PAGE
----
Chad shot a series of photos of me finishing the first prototypes of the resin parts. It was very different, new process to me as I was familiarizing myself with the new medium. It’s not very rational, but somehow I felt overcome by guilt over working with resin, as if I was cheating on porcelain.Â And as I worked, I kept gazing over at my kilns and my porcelain cleaning tools with longing and tenderness, anticipating the moment when i could start another porcelain doll.
At one point I caught myself nostalgically recalling all the endless, mentally straining and incredibly repetitive cleaning sessions of porcelain parts, and those memories were all in slow motion, with soft focus glow and a romantic soundtrack in the background. The very things I hate the most about porcelain process, seemed attractive and pleasant just because they were old, familiar and comfortable friends to me. I’m such a creature of habit. I realized that I was suffering a little bit of separation anxiety and some nervousness in the face of a new creative adventure.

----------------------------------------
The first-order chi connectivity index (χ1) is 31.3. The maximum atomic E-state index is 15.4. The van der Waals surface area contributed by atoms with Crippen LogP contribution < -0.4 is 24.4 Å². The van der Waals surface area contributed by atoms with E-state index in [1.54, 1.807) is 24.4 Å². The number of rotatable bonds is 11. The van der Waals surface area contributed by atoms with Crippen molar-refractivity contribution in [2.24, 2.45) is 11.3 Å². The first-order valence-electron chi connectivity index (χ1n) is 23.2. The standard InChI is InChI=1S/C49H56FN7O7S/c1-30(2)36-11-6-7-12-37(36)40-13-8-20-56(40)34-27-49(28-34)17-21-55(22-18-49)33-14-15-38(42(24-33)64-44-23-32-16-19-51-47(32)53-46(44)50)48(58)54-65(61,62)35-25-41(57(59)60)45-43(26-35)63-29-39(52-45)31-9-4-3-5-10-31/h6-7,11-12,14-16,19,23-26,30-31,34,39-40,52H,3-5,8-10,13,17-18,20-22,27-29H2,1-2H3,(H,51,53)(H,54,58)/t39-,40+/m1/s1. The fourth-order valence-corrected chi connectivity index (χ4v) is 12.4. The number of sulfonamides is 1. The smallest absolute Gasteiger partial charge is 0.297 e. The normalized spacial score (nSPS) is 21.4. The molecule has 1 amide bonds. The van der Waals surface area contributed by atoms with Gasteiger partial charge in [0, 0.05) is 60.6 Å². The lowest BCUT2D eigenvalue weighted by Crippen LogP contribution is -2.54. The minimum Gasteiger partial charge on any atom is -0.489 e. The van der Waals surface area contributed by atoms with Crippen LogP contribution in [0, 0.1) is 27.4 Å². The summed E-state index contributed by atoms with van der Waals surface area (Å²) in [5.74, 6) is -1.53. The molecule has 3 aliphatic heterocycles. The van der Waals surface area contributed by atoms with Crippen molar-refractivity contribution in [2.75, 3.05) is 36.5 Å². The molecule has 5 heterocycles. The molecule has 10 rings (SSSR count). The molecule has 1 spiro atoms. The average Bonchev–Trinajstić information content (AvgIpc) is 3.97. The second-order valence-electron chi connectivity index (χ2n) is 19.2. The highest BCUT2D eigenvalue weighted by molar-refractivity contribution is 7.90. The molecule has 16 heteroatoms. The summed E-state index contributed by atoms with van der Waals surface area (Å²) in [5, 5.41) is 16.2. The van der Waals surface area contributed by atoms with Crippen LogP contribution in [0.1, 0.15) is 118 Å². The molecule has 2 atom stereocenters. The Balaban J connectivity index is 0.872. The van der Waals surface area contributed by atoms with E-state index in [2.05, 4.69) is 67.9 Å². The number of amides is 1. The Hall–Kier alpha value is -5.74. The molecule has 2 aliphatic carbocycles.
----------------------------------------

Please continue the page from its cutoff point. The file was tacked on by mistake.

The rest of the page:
I did a lot of drilling to expand the inside cavities for springs and even some seam line sanding, even though parts came mostly finished. Porcelain, when sanded in proper set up doesn’t create any dust, nor should it ever be allowed to create dust because it will give you lung cancer. This was different with resin, as these resin parts created a lot of toxic dust, which really freaked me out a lot. Today I ordered a special, industrial dust extraction system for work with resin as well as other sanding and drilling applications. I’ve wanted to have one installed for 3 years now for my jewelry work, and I finally ran out of excuses to not do it. Our health is our most valuable commodity, and a few thousand dollars is a cheap price to pay for not getting lung cancer. So, today I’m happy for my lungs.
I never take safety regulations for granted anymore and always observe work safe rules, even it seems excessive at times.Â Accidents happen when you’re sloppy, distracted or when you’re too confident in your abilities and think you’re above mistakes. I’ve been all of the above at one point or a another, and luckily, suffered only minor injuries and learned to be my own rigorous safety technician. I want to keep all my eyes and fingers intact for as long as I can, to make the most beautiful dolls the world has ever seen. My health is my most valuable commodity.
These are all the process pictures for now. I will be doing more documentation of the resin line, so, stay tuned.
This entry was posted on Wednesday, February 17th, 2010 at 5:21 pm
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